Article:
Journalist Elena Pogosya, 23 from New York, decided to put her body to the test by entering her first wrestling match, just months after she’d started training. Here she describes how it felt…
‘After four months of training as a wrestler, I decided to take the next step and get into the ring.
Wrestling has always been an interest of mine and when I moved from Las Vegas to New York to develop my career in journalism, I thought it was time to turn my interest into a reality.
I began my journey as a wrestler by joining the renowned Gleeson’s Gym, in Brooklyn. There, I met my coach Michael John Frisone. He took one look at me and tried to convince me it was a bad idea, telling me that despite what people think, wrestling is a dangerous sport and I was putting my body on the line.
Unfortunately for him, his stories of people getting paralysed in the ring didn’t put me off and I embarked on a strict training regime of four to five hours a day.
In time, I learned how to roll and bump, but it came at a cost. Michael wasn’t wrong, I was putting my body through a lot.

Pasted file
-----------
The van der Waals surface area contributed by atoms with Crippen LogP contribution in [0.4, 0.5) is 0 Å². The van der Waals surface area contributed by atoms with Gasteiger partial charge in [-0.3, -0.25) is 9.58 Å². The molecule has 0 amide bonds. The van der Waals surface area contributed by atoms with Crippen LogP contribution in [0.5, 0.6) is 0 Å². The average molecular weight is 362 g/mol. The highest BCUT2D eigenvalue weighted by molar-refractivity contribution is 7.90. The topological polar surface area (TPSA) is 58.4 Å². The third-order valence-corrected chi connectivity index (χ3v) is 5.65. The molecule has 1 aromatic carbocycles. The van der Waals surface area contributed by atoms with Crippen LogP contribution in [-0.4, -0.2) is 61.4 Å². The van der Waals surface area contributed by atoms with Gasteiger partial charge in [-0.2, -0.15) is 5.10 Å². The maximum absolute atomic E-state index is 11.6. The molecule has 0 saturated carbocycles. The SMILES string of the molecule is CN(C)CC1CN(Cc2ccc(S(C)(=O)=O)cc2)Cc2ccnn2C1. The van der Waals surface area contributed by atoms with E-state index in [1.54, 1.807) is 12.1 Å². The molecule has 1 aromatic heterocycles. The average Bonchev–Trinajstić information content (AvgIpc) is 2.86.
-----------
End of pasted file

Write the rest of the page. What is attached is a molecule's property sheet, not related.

Wrestling isn’t just about learning the moves to take your opponent down, there’s a lot more to it than that. I submerged myself in the scene, learning how to riff – basically improvising moves on the spot – and dabbled in announcing too.
I did everything I possibly could to prepare myself for my first match.
When the day came, my stomach twisted with nerves. My coach had told me that there was probably going to be 500 people in the audience – eyes were all going to be on me.
To make matters more nerve-wracking, I found out on the way to the stadium that I was going to be wrestling against two opponents, instead of three. Something which I had never practiced before.
Dressed in loose, black pants and a black cropped top, I stood in the dressing room listening to the buzzing of the crowd.
Last-minute thoughts flashed through my mind: Why was I doing this?’ ‘Am I going to look like a fool?’ And more importantly: ‘What if I do the wrong move and seriously hurt myself or my opponent?’
I adopted a confident strut and walked into the ring. As the crowd roared, adrenaline pumped through me.
The match was a blur. Everything happened so quickly. In the first half I took some serious hits and actually blacked out, but the second round was mine.
Three rounds and five minutes later, I had won my first wrestling match!’